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The Sacramento County Sheriff's Department, with the Sacramento County District Attorney's Crime Lab, hosted a forensic evidence training day.
John Lopes is a deputy sheriff crime scene investigator with the Sacramento County Sheriff's Department. He's one of the people who went out to collect evidence at Joseph DeAngelo's home in Citrus Heights. DeAngelo is charged in connection to the East Area Rapist cases.
"I was able to respond out with a partner of mine that was in training," Lopes said. "We're able to assist the detectives and FBI and our role was to package up all the evidence that was recovered out of his house."
Lopes has been doing this line of work for more than 20 years with the Sacramento County Sheriff's Department.
He's seen how much technology has changed and improved.
"The change since I've started we're looking at the quantity of DNA or things we look for," Lopes said. "Before we were looking for stains that were like a 50 cent piece and now we're looking for things that we may not be able to see."
During the training, they focused on alternative light source techniques in gathering and collecting evidence. The techniques are used to find human bodily fluids left behind by suspects.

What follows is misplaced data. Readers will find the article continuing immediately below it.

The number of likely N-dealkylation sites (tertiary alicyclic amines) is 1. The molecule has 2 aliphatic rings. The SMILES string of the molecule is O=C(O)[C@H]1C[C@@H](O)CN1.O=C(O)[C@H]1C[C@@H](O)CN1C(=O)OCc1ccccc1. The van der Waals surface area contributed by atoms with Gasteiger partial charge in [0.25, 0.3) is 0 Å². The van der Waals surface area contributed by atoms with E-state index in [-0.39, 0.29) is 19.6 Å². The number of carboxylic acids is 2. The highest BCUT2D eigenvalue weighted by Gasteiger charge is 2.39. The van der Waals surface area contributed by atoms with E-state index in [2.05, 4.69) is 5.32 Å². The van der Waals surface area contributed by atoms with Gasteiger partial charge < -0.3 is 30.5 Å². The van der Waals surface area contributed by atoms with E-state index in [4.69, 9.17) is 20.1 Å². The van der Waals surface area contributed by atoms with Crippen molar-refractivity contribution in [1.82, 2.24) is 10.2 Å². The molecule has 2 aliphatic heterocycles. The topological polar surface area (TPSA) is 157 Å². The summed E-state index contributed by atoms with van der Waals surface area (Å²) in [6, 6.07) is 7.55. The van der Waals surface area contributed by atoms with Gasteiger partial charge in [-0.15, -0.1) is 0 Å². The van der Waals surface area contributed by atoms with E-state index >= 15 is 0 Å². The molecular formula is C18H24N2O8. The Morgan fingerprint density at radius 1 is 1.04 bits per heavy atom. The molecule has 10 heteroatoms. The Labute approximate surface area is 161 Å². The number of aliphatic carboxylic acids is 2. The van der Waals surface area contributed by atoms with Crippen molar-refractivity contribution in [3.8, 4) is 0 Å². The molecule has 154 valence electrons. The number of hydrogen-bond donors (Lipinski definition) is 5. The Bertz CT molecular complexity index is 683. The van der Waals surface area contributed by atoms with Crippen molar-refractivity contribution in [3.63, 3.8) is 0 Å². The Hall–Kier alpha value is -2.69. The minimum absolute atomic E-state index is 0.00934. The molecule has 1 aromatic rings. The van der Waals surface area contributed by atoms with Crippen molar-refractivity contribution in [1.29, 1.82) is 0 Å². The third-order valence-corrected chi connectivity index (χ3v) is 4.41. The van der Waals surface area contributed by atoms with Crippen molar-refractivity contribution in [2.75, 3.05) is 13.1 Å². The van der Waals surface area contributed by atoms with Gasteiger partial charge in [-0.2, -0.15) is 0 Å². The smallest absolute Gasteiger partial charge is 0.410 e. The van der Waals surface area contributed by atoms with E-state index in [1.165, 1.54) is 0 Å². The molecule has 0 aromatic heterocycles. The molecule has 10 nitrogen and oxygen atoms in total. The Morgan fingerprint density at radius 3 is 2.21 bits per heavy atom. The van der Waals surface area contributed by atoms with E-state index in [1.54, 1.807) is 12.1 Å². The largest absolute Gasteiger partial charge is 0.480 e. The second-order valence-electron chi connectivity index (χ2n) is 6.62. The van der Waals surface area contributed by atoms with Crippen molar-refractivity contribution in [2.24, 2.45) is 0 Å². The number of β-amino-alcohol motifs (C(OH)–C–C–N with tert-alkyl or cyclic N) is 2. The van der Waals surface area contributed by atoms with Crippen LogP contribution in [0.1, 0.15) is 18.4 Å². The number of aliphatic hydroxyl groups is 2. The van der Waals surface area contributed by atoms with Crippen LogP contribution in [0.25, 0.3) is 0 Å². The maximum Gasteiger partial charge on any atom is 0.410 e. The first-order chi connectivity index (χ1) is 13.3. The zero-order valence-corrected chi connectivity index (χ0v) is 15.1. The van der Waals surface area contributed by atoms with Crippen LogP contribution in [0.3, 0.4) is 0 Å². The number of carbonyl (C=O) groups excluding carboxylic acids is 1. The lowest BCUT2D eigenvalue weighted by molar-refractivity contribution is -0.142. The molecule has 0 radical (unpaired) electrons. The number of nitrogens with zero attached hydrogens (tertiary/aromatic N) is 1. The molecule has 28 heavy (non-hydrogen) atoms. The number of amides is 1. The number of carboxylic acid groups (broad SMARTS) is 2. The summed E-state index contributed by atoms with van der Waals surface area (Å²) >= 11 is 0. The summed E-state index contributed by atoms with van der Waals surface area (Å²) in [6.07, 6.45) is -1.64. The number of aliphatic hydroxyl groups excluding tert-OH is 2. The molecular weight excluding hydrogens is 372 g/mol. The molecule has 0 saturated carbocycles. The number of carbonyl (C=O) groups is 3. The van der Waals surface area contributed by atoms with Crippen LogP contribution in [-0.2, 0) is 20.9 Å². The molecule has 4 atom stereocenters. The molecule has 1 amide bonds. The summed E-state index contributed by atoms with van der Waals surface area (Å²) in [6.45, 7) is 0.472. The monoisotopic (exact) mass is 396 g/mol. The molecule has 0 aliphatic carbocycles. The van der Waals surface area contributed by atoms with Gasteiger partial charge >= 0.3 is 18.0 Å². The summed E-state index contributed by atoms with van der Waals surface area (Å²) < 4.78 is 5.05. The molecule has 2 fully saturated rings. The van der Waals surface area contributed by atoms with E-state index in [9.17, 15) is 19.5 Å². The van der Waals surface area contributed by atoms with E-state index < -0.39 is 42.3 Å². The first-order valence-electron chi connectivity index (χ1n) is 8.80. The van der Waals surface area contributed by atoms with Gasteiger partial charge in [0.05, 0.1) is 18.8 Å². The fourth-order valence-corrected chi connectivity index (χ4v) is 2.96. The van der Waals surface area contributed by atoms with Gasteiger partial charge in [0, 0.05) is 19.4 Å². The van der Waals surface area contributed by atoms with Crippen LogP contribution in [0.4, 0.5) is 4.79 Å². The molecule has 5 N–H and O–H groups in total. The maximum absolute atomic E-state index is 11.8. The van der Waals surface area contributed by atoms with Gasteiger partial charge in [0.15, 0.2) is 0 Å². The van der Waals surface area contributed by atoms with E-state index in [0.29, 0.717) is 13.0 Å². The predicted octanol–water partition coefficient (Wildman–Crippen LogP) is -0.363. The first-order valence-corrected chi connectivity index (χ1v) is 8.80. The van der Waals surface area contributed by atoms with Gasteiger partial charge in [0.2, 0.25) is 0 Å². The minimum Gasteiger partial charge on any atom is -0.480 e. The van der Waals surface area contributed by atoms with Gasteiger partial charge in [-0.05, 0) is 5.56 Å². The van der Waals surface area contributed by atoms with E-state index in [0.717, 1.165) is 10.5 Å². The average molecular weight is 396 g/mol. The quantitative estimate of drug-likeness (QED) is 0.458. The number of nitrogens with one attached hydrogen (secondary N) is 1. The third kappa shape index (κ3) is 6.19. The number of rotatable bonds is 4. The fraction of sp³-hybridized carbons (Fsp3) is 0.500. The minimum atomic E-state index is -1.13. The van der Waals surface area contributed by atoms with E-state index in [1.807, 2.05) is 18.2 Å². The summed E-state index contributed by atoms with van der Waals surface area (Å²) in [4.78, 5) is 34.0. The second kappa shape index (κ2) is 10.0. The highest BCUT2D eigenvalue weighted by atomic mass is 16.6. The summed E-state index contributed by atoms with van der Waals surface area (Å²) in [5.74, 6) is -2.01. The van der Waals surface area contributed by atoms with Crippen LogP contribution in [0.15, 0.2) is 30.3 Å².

Ryan Nickel, a criminalist, was one of the teachers in the training.
"There are items of evidence that you have no clue what it is," Nickel said. "I've gotten DNA profile from a windsurfer. A handle to a windsurf bar."
Nickel said with the updates in technology the Sacramento County District Attorney's Crime Lab is busy.
"At the crime lab we're still working many cold cases so ones that go back to probably to the 70's is the oldest we know of an obviously any in between."
Lopes said gathering evidence has changed too.
"We probably collect more things today than we would've then and packaging has changed," Lopes said. "Before we may have packaged items and today we need to separate them out so we can be more specific on where something comes from and what it came off of."
So far in 2018, the sheriff’s department has responded to more than 2,000 calls involving collecting forensic evidence.
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